What’s the big deal about aged beef and Angus beef?


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Dear Straight Dope: What’s the deal with aged beef? Sounds suspiciously like a euphemism for “old meat” to me. Seems like the last thing you’d want to do with a hunk of dead animal you intended to eat would be to let it “age” for any appreciable amount of time. Presumably there’s more to it than just leaving it in the fridge for a few months. So what gives? Dear Straight Dope: Certified “Angus beef” seems to be all the rage these days. Is it just a buzzword, or is it as something distinguished as the commercials would have me believe? Ron Moses, Merrimack, NH; adamemalone

Una replies:

I wondered about these questions myself, so I decided to do some research and find out the answers for all of us. The first thing I looked at was why we age beef. I agree that the idea of aging beef to improve the taste sounds fundamentally wrong. We expect that most foodstuffs, with a few exceptions such as wine and cheese, taste best when fresh. However, it turns out that aging can be beneficial to both the taste and texture of beef.

Directly after cattle are slaughtered, their meat is generally quite tender, which is one reason people like fresh-killed meat. However, since few restaurants adjoin a stockyard, most of us have to settle for meat that’s not nearly as fresh. During the first 12 to 24 hours postmortem the meat will toughen as the muscle fibers shorten due to rigor mortis. After that, however, enzymes in the meat attack the structural proteins that make meat tough (a process called "postmortem proteolysis"), resulting in slow and natural tenderization. The process happens quickest in pork and lamb and generally slowest in beef. Enzyme action has the additional effect of improving and strengthening the flavor of the beef, most likely due to the breakdown of proteins into amino acids.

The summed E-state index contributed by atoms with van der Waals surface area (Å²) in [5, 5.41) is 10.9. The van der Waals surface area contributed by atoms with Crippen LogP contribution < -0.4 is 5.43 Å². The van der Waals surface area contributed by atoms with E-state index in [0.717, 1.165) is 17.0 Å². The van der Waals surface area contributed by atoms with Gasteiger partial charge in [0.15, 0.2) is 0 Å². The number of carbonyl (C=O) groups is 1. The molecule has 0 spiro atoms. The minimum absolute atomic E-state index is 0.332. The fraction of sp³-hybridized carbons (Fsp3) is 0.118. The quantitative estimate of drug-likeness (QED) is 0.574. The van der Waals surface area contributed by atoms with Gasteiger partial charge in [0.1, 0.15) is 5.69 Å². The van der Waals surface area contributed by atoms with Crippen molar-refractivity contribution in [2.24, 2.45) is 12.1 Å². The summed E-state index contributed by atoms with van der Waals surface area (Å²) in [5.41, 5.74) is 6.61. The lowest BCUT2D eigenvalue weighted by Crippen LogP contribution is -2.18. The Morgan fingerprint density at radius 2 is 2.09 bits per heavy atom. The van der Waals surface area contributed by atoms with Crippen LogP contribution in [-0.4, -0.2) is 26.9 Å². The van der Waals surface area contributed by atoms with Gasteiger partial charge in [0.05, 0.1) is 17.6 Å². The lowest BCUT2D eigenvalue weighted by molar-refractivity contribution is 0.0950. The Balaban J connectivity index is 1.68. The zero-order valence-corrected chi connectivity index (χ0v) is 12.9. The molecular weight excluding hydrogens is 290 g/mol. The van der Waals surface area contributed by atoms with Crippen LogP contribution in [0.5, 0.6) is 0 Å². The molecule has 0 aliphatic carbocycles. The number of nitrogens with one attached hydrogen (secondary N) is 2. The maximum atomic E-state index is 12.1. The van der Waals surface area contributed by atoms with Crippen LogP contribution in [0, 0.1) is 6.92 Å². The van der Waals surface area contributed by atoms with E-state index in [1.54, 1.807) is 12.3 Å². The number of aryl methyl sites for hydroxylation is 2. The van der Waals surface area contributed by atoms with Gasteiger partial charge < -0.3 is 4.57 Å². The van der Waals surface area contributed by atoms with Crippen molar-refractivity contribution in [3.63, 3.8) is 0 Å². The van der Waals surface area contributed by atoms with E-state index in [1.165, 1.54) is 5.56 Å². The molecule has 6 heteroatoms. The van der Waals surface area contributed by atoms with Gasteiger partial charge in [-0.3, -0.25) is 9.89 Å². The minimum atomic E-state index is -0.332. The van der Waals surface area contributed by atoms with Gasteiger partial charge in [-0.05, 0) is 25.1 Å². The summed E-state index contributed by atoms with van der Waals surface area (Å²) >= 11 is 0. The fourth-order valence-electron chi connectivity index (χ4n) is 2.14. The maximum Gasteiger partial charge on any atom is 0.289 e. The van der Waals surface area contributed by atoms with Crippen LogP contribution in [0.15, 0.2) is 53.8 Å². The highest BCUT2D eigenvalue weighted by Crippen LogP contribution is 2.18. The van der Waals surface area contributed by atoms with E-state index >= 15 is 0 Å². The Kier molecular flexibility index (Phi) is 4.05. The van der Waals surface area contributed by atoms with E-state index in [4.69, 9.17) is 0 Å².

Since aging would normally allow bacteria and mold to act on the beef, it’s carried out at low temperatures, generally between 34 and 38 F. Beef can be aged anywhere from a few days to as long as six weeks, with the average probably around 10-14 days in an effort to strike a balance between taste and storage costs. Aging is typically done by the so-called dry method, where the beef is hung in a freezer for a prescribed time prior to cutting. Dry aging results in a loss of meat over time due to water evaporation and surface mold (which must be trimmed off), but is said to concentrate the flavor of the meat. An alternative method is wet aging, where the meat is stored in large vacuum bags that seal the moisture in and keep some of the mold out. Wet aging reduces the loss of meat due to evaporation and mold, resulting in more saleable meat, but generally doesn’t develop an agreeably strong taste to the degree that dry aging does.

Aging beef is an ancient practice that surely began out of necessity–drying (or smoking) meat was the only way to preserve it in pre-refrigeration days, although people no doubt realized early on that it could improve flavor and texture. Sometimes the process can be taken to extremes. Food writer Harold McGee reports, "In the 19th century, beef joints would be held until the outside was literally rotten; the French called this mortification."

Now let’s talk about Angus beef. I’ve wondered what Angus beef was ever since I was young, growing up near a cattle pasture that featured a huge roadside billboard advertising "BLACK ANGUS." (Said billboard was once the unfortunate target of a high school prank in which the "G" was painted over, but I digress). It happens that Angus is a breed of cattle, originally hailing from Scotland, that has an official designation given to it by the U.S. government. According to the U.S. Department of Agriculture (USDA) Agricultural Marketing Service, Angus beef must meet the following requirements: